Famous Kota Kinabalu Seafood Restaurant

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I have been to many seafood restaurants in Asia over the years as they are a dime a dozen but this one has something very different and quite unbelievable. If you look very carefully at the bottom and last picture you will see that the large mantis prawns are inside large and clear plastic bottles. The bottles have not been tampered with and they have very small holes in the bottom so that when they take out the bottles at night to store them in the fridge the water runs away easily.

I stared at the bottles trying to work out how they managed to get the prawns inside the bottle, kind of like the model ship deal.

After a few minutes of scratching my head I asked the manager how they did it. He looked at me as if confused, “We don’t squeeze them in these bottles you know, after growing to their full size they are placed inside and the bottles sealed afterwards.”

I was rather irritated with the thought of them spending the last few weeks of their lives squeezed inside this small bottle and then asked him, “Why on earth would you do that, they can’t possibly taste any different during this storage process?”

The guy turns around and coolly says to me, “It stops them from fighting inside the tank.”

Go figure…..I did not order them.

Are we the “Daddy” our daughter’s deserve?

I received a letter about 6 months ago that brought to my attention a possibility that never occurred to me for a second as something that may be true. The letter made compliments to my autobiography Chef’s Tales, they wrote to tell me how they had enjoyed the book and lamented on how it had made an impact on their life giving them the courage to pursue their dreams.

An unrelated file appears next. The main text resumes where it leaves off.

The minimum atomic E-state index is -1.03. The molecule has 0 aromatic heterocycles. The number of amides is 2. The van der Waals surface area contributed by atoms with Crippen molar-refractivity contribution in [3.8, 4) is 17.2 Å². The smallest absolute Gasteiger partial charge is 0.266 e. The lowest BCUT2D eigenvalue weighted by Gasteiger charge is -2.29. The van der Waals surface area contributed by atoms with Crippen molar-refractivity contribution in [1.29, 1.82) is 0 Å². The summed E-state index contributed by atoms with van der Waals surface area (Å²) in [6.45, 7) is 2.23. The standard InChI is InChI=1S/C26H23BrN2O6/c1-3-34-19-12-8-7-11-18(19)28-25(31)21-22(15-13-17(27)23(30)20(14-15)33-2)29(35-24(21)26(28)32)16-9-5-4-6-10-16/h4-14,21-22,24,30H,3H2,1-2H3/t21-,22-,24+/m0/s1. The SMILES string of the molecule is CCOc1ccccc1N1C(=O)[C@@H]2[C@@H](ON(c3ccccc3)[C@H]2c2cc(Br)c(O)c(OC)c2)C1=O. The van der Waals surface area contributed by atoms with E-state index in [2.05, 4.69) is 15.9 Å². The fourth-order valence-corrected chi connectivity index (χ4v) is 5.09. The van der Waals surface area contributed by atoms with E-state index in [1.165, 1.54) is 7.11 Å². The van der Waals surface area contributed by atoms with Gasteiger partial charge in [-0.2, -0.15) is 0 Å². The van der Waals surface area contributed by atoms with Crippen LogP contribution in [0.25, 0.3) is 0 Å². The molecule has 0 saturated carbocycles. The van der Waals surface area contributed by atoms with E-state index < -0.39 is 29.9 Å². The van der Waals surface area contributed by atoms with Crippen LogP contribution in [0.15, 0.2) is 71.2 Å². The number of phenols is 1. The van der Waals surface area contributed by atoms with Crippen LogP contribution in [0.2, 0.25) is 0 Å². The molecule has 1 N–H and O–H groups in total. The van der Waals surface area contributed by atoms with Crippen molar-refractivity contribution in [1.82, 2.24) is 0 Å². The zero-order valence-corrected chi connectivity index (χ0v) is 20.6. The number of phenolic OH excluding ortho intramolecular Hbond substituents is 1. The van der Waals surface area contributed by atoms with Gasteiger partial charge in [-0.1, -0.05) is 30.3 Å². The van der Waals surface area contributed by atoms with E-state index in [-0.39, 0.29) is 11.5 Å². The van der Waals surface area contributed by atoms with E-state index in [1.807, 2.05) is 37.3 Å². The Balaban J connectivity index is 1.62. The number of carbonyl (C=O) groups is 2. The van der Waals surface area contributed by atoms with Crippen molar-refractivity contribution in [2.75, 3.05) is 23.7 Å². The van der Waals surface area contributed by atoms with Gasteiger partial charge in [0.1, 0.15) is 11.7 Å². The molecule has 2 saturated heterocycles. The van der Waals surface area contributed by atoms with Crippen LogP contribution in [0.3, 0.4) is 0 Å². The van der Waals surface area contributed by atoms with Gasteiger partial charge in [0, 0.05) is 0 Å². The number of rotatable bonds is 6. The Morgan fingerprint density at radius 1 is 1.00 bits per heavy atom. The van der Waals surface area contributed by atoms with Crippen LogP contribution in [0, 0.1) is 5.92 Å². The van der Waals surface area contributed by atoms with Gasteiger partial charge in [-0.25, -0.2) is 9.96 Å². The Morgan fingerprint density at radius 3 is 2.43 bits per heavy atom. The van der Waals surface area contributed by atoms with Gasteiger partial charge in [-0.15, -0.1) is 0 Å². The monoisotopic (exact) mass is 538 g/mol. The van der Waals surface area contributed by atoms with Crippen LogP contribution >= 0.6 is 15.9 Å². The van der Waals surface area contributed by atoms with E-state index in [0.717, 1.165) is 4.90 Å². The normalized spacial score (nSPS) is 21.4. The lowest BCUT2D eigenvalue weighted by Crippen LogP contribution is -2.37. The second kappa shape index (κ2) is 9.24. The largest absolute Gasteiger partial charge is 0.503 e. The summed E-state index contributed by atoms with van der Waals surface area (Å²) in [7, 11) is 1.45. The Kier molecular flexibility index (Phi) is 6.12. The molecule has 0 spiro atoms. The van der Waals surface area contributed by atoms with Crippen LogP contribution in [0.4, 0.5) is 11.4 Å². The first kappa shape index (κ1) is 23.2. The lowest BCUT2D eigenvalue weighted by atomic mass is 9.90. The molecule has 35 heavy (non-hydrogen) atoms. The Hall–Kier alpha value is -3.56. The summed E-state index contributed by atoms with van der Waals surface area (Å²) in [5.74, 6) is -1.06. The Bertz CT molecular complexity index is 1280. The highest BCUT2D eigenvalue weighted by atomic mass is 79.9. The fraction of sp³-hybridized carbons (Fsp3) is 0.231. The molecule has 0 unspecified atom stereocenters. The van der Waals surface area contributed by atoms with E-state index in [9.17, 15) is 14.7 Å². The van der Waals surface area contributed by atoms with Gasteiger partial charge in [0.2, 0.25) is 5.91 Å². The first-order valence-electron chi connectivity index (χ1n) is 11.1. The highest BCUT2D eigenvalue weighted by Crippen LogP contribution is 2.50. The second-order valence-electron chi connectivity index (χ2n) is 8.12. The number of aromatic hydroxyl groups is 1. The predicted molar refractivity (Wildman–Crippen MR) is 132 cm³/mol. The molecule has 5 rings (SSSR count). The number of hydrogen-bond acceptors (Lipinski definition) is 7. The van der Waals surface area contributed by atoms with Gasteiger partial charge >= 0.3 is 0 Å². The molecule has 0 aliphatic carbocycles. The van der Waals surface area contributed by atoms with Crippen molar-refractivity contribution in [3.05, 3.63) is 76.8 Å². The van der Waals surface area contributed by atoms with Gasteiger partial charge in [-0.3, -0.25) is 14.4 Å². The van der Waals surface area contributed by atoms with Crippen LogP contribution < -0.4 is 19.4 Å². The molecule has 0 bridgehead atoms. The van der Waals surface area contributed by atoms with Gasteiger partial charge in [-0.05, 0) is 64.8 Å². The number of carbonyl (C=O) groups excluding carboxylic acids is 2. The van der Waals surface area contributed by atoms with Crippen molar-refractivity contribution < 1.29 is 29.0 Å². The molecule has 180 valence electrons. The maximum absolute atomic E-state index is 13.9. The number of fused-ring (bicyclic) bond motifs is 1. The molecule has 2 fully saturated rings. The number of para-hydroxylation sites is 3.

I was feeling rather happy with myself and felt extremely proud that I had managed to make an impact on a persons feelings enough for them to chase their dreams. Then, right at the end of the lovely note, the author of the letter made a statement followed by a simple question, “I think you were very brave to just simply pack up and leave home whilst you were just 18 and travel the world on your own, congratulations to you, however I have one question if I may please. Children living in a normal, loving and caring family would be broken hearted to leave their home and family as you did, how did you cope with this loss at such an early age?” 

Over the years many people have asked me how I was so brave, but until it was brought to my attention, I never reflected for a second why I felt the urge to leave so early in the first place. The standard answer was that I loved travelling, therefore the romance and glamour of being a globe trotter took the better of me and off I went strolling towards a beautiful setting sunset never to be seen again for many years to come. 

A lot of soul searching pursued and I have come to the following conclusion, somehow I must have been unhappy about something or felt a void that needed to be filled. I really believe that I had a lovely child hood; however my father was a very conservative man who constantly told me that whilst I was living in his house, I had to do as I was told until I was 18 years of age. The constant feeling of being controlled and told not to leave the house over the years, especially when I was young may have affected me subconsciously. He went on to teach me that on reaching 18 years of age, I was then old enough to make my own decisions and so I did, not only leaving the house, not only the country but leaving the continent too! 

A few days ago I was telling a girl friend of mine about how I whisper every night in my two daughters ears that I love them before they go to sleep. She told me that daughters were very lucky and wished her father had done so with her. She then mentioned that she had made up for the lack of love from her father by finding other men to love her instead.